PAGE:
In Trogir: a photo gallery - Balkan Dreams - CycleBlaze

October 11, 2020

In Trogir: a photo gallery

Trogir is a tiny place, a minuscule island in the channel between the mainland and the larger island of Čiovo.  The entire island, most of which is covered by the walled city, measures only roughly a third by a fifth of a mile.  

If Trogir were in France and had just a bit smaller population, it would undoubtedly have been designated Un Plus Beaux Village.  Even more prestigious though is that the entire medieval town is designated as a UNESCO world heritage site.  The justification, from the UNESCO declaration: Trogir is an excellent example of a medieval town built on and conforming with the layout of a Hellenistic and Roman city that has conserved its urban fabric to an exceptional degree and with the minimum of modern interventions, in which the trajectory of social and cultural development is clearly visible in every aspect of the townscape.

From this, you can imagine that it has been heavily influenced by tourism - especially since it’s only a short drive from Split, the second largest city in Croatia and a major tourist destination in its own right.  Shops, restaurants and accommodations are everywhere, but it’s all handled as well as can be expected and you don’t have to look past too much to appreciate what an exceptional little place it is.  It helps the experience immensely that the entire area within the historical walls is a pedestrianized zone, and traffic flow even around the perimeter is controlled; and that most people just visit it as a day tour from Split, so if you stay overnight you nearly have the place to yourself.  It’s small enough that a day visit makes perfect sense, but staying overnight is much better as long as you plan enough in advance to make sure you can get accommodation. 

For such a small place, it’s striking how many bell towers rise above the town.
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In Trogir.
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In Trogir.
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Saint Peter’s Church.
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These shutters remind me of that door in Skradin blocked by a well developed fig tree.
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The obligatory cat photo. Live cats are roam all over town, but I thought it would be a nice change to include this simple work of art.
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A super-spreader that’s outgrown its pot. It reminds me of our own draecena, a supposedly hardy plant that we still managed to kill off.
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Stockings and shutters.
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Interesting. I don’t remember seeing a display like this before. Theories?
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In Trogir.
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The city clock tower, completed in 1482.
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The most important monument in Trogir is of course its Saint Lawrence Cathedral; and possibly its most noteworthy feature is this elaborate Romanesque portal, completed in 1240 and recently restored.
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The sides of the portal are bracketed by Adam and Eve, held up by lions. A familiar motif, which we also just saw in Šibenik.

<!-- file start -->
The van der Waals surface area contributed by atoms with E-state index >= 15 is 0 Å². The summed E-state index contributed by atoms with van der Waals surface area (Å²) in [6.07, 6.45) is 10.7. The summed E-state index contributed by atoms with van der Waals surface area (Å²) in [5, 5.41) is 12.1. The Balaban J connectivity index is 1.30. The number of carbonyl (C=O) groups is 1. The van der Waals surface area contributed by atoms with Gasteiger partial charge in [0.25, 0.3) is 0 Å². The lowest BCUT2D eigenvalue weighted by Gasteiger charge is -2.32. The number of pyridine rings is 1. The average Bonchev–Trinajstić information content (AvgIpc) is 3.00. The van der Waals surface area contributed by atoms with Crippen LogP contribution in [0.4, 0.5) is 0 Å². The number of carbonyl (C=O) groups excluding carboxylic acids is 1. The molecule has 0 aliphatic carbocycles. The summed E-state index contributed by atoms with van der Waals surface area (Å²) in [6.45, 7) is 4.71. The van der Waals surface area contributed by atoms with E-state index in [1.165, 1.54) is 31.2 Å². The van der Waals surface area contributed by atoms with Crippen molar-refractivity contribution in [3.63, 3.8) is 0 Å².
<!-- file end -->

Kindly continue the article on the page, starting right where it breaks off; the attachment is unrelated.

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Jen GrumbyWatch out .. looks like Adam might have a sore throat.

And he's not wearing a mask!
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2 weeks ago
Scott AndersonTo Jen GrumbyDoes a strategically placed fig leaf count?
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2 weeks ago
Jen GrumbyIt might! But please don't tell Trump.

That's not an image from which I could recover.
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Details from the Trogir Cathedral.
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Details from the Trogir Cathedral.
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Details from the Trogir Cathedral.
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The bell tower was completed over three centuries, with each of its three levels completed in different architectural styles.
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You can climb up the tower for a magnificent view of the surroundings. The stairwell is very narrow in the lowest, oldest tier. It’s really only wide enough for one person at a time.
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Looking up the tower, we can see the bells above. Also note that the staircase is wider and more manageable than below.
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Jen GrumbyVertigo-inducing!
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Looking out from the stairwell. At the bottom, the sign requests that you not tamper with the mesh or clang the bells.
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One of the two cathedral bells, electronically activated. When I reached this level I had a sudden feeling of panic, fearing I would be deafened if they started ringng next to my head.
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The view back toward the mainland.
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The view in the other direction, to the island of Čiovo.
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Looking down on the town clock tower.
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